Researchers craft Android app that reveals to find horrific menagerie of hidden spyware; legally barred from doing the same with iOS


#1

Originally published at: https://boingboing.net/2017/11/25/la-la-la-cant-hear-you.html


#2

https://reports.exodus-privacy.eu.org/reports/apps/

The Duck Duck Go app? What the duck! Is that by design, or because they used someone else’s library that included spyware?

I rarely install apps, so there were a lot of near misses until I got to the Wikipedia app, bang! (I was looking at it to see if it could be pointed at my site as a sister-pedia.)

ETA: Duck Duck Go was listed as one they tested and found no trackers. Phew!


#3

I…don’t understand the headline.


#4

That headline, tho.


#5

I’m not sure that this is a problem with DRM. Wouldn’t the weaker platform be the one that a third party app can be written and distributed to mine data from other applications?


#6

I think the suggestion is that it’s doing that anyways - with the DRMed item - since the same apps are available on both platforms. The problem is that YOU (or your Yale researching double) can’t get in to see what is happening.


#7

by ‘doing that’ I mean ‘mining your data’


#8

The researchers sent a teenager with a faulty flashlight to check out that funny sound in the Android basement, and found slashers.

With the Apple basement, there’s a security guard and a vault door preventing access. Probably nothing to worry about.


#9

One solution is to install open source Android distribution, like LineageOS(to get rid of preinstalled spyware), and get apps not from Goodle Play, but from F-Droid store:


There’s source code for each app in F-Droid, so they can be audited by anyone.


#10

That’s a good idea, but I want to use Android Pay and have the BlackBerry Hub and tools installed. It’s a devil’s bargain; the things I use that make the device of more use than a flip phone are precisely the things that won’t work with Lineage OS, like banking. It is an enormous pity that Cyanogen pulled the rug from under Oneplus.


#11

Nothing To See Here [optimized, every 4th frame dropped]


#12

I am reminded of an observation that while the thieves may be outside the bank vault planning to break in, its contents are probably the result of much bigger thefts.
I seem to recall that when a very large safe deposit was broken into, a remarkable number of deposit box holders did not come forward to report what they had had stolen.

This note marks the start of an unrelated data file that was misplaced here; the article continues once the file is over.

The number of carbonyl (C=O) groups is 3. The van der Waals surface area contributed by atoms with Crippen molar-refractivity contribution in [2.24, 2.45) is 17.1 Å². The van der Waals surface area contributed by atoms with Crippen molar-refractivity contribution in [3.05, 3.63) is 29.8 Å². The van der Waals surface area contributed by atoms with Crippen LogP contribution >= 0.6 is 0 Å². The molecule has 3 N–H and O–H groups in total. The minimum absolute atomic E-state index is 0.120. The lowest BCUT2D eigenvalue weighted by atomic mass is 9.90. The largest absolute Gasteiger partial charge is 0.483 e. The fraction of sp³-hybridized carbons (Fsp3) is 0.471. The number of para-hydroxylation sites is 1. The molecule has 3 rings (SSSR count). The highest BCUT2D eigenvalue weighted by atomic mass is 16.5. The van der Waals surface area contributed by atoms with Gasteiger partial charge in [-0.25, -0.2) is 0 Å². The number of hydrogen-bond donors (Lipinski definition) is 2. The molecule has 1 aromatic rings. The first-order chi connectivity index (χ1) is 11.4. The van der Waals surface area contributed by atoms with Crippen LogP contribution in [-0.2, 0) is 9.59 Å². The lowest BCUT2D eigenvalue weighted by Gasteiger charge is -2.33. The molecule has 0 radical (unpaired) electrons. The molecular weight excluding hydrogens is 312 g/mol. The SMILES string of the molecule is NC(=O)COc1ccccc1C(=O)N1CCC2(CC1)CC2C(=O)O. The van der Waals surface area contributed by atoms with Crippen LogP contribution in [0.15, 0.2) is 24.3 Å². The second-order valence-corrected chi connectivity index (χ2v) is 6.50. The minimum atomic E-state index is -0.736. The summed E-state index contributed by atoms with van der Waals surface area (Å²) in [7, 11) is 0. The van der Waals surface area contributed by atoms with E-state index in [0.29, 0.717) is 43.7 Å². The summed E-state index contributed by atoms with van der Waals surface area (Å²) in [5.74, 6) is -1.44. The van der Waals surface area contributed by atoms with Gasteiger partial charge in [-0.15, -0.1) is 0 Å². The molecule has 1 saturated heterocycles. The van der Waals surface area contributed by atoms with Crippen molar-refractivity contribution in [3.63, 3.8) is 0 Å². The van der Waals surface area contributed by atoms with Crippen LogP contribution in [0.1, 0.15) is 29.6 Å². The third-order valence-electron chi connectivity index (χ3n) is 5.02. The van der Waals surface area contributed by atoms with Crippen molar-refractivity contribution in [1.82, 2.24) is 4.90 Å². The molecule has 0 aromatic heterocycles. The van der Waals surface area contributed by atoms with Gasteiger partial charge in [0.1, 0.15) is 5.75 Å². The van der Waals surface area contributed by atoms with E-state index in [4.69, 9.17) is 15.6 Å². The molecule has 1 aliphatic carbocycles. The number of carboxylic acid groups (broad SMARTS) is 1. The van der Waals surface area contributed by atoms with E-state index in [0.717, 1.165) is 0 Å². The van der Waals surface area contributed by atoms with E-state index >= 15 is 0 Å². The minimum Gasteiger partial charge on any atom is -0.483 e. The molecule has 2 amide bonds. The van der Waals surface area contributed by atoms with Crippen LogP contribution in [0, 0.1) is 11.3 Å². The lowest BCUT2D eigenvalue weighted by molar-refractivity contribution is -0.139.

#13

I run FOSS wherever I can. I am posting from an ubuntu system. But there is so much code in software everywhere you look that it is almost impossible to be sure what it is doing. In theory OSS can be reviewed and checked but in practice I doubt it happens enough to keep spyware out.


#14

And a sign reading “Beware of the Jaguar”.


#15

…but that exemption only allows Exodus to use that tool; it doesn’t allow Exodus to make that tool…

Couldn’t they just kind of say they found it? Like in an empty subway car or something?


#16

Typically spyware uses significant amount of code or external library, so it can be easily noticed. I’d be move worried about purposefully introduced vulnerabilities. They are sometimes very hard to spot (like buffer overflows). Here’s one (failed) example:
https://freedom-to-tinker.com/2013/10/09/the-linux-backdoor-attempt-of-2003/

I have not tried those on LineageOS, but if the system is not rooted, I thinks that they should work (Google Play would have to be installed, but it works fine there). LineageOS is the continuation of CyanogenMod.


#17

Didn’t Mountain Lion have some problems too? I can never keep up with all these Apple distro versions.


#18

Can LineageOS be installed on an unrooted device? I mean, I don’t know these things, I’m just asking.


#19

I’ll attempt installation on Galaxy Note II next week. According to instructions, there’s no need to root original firmware:
https://wiki.lineageos.org/devices/t0lte/install
By default, when you install LineageOS, it’s also not rooted, so apps that refuse to work with rooted devices should work there too.


#20

Yes this is what I really mean. The vulnerability would be part of the system. The business logic of the exploit would be elsewhere, using the vulnerability as a way in.